Gabon’s justice minister resigned on Monday, in the first high-level defection after days of violence following incumbent Ali Bongo’s disputed re-election, as the opposition leader called for a general strike to “topple the tyrant”
Despite Jean Ping’s appeal for an economic blockage, the centre of the capital Libreville was its usual bustling self on Monday as France said several of its dual citizens were “unaccounted for” following clashes and mass arrests.
After being shuttered for days over the post-election violence, banks and shops were re-opened in the seaside city and taxis were returning to the streets.
According to an AFP count, post-election chaos has claimed at least seven lives in the oil-rich central African nation, ruled by the Bongo family since 1967.
Gabonese authorities, however, said Monday the toll was three killed and 105 wounded, with the government saying some deaths had previously been incorrectly attributed to the clashes.
Bongo’s rival Ping, a veteran diplomat who has held a top African Union job and served as foreign minister, has vowed to challenge the election results.
“We cannot accept that our people will be killed like animals without reacting,” Ping said on Facebook.
“I propose to cease all activity and begin a general strike,” he wrote.
“We must use all means of resistance to topple this tyrant and believe me, he is on the verge of falling.”
Bongo was declared victorious by a razor-thin margin of just under 6,000 votes, but Ping has insisted the vote was rigged and on Friday claimed victory for himself.
In the first high-level defection since the vote, Justice Minister and second deputy prime minister Seraphin Moundounga on Monday announced his resignation and demanded “a recount of the votes, polling station by polling station, and registry by registry”.
Ping too is calling for a recount — something the Gabonese authorities have so far refused to do. Speculation has mounted that he could launch an appeal for a recount at the Constitutional Court.
Ping’s supporters say fraud was rampant, notably in the Bongo fiefdom of Haut-Ogooue in the east.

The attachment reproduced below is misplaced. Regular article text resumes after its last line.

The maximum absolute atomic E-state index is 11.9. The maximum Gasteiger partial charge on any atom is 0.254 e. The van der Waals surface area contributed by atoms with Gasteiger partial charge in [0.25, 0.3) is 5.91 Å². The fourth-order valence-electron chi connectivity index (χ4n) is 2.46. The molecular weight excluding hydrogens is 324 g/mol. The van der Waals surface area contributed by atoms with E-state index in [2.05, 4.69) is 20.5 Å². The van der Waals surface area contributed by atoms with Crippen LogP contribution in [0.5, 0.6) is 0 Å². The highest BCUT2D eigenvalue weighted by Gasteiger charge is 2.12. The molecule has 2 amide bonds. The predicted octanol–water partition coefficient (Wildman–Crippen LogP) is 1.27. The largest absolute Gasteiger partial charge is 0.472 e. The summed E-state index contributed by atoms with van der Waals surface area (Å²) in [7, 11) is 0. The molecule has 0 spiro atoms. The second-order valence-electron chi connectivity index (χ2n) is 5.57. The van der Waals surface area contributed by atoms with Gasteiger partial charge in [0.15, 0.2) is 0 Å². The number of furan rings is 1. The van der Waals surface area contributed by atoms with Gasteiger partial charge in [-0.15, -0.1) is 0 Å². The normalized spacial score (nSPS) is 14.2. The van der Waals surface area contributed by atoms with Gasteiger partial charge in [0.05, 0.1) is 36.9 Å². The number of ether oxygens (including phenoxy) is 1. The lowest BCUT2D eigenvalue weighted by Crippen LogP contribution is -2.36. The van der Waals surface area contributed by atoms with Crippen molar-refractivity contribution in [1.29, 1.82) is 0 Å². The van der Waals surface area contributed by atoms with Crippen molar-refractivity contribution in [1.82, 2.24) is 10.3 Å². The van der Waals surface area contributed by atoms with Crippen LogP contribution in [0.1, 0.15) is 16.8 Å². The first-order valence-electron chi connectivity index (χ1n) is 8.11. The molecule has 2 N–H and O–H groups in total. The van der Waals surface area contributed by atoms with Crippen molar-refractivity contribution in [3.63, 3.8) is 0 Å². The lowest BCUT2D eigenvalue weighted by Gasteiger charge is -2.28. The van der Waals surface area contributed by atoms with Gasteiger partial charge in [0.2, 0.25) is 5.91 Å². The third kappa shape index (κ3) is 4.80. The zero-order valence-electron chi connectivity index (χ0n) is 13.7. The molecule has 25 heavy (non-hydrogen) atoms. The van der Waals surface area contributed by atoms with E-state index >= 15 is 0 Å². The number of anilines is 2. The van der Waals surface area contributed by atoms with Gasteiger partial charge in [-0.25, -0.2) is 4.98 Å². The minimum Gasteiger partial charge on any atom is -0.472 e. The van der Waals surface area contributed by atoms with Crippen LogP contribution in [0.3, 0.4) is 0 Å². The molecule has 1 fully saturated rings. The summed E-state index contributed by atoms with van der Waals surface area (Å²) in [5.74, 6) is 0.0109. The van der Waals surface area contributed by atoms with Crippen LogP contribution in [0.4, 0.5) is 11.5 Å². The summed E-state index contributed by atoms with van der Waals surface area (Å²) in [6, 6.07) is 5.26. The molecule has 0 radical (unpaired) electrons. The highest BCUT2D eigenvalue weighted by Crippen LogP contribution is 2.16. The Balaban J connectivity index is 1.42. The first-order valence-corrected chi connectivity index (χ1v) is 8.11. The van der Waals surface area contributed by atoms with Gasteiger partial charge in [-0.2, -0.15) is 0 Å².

It is one of the country’s nine provinces and turnout there, according to official figures, crossed 99 percent with 95 percent voting for the president.
– International concern –
Meanwhile, a high-level African Union delegation including “African heads of state” is ready to be dispatched to Libreville to help calm the situation, AU chairman and Chad President Idriss Deby said.
The violence after the announcement of the results on Wednesday has sparked international concern with top diplomats calling for restraint as rights groups raised alarm over the use of excessive force.
Some 800 people have been arrested in recent days in the capital, with the authorities accusing them of looting, while lawyers say they are being held in “deplorable” conditions.
“Arrests have been carried out in recent days. Several French compatriots are unaccounted for,” according to a statement from French Foreign Affairs Minister Jean-Marc Ayrault.
They are believed to be roughly 10 dual French-Gabonese nationals who cannot be located, according to a diplomatic source.
Anxious family members crowded before the court house in Libreville, hoping to catch a glimpse of loved ones missing since the rioting.
– ‘Lull before the storm’ –
Several prisoners on Monday told AFP they had been beaten, denied food and water or questioned harshly by authorities.
“There were no toilets. We slept in our pee,” said a man who asked that his name be given as Matthieu to protect his identity.
“I asked for water. A guard put some water in a lid and told me ‘Three lids, no more,'” he said.
UN chief Ban Ki-moon spoke to both Bongo and Ping on Sunday and “deplored the loss of life”, a UN statement said, adding that he “called for an immediate end to all acts of violence.”
Tensions remained high in the economic capital Port-Gentil and Total workers turned up for the first since Tuesday, a management source in the French oil giant told AFP.
A Total worker said there had been gunshots heard in the city overnight. Gabon’s sole refinery remains closed.
The troubles have also caused prices to rocket.
“Four chillies now cost 1,000 CFA francs (1.5 euros, $1.6) against 200 to 300 CFA francs earlier,” said Andre, a resident from Lalala-a-gauche, a working class area in Libreville.
“This is the lull before the storm,” said a fruit and vegetable wholesaler, speaking from the central town of Lambarene.
The internet was shutdown again Monday following a brief resumption after being cut off since Wednesday.
The country had previously enjoyed relative political stability, mainly because former colonial power France helped Omar Bongo rule for 41 years.
After he died in June 2009, his son Ali won an election but opposition media claimed he had essentially been installed by France.
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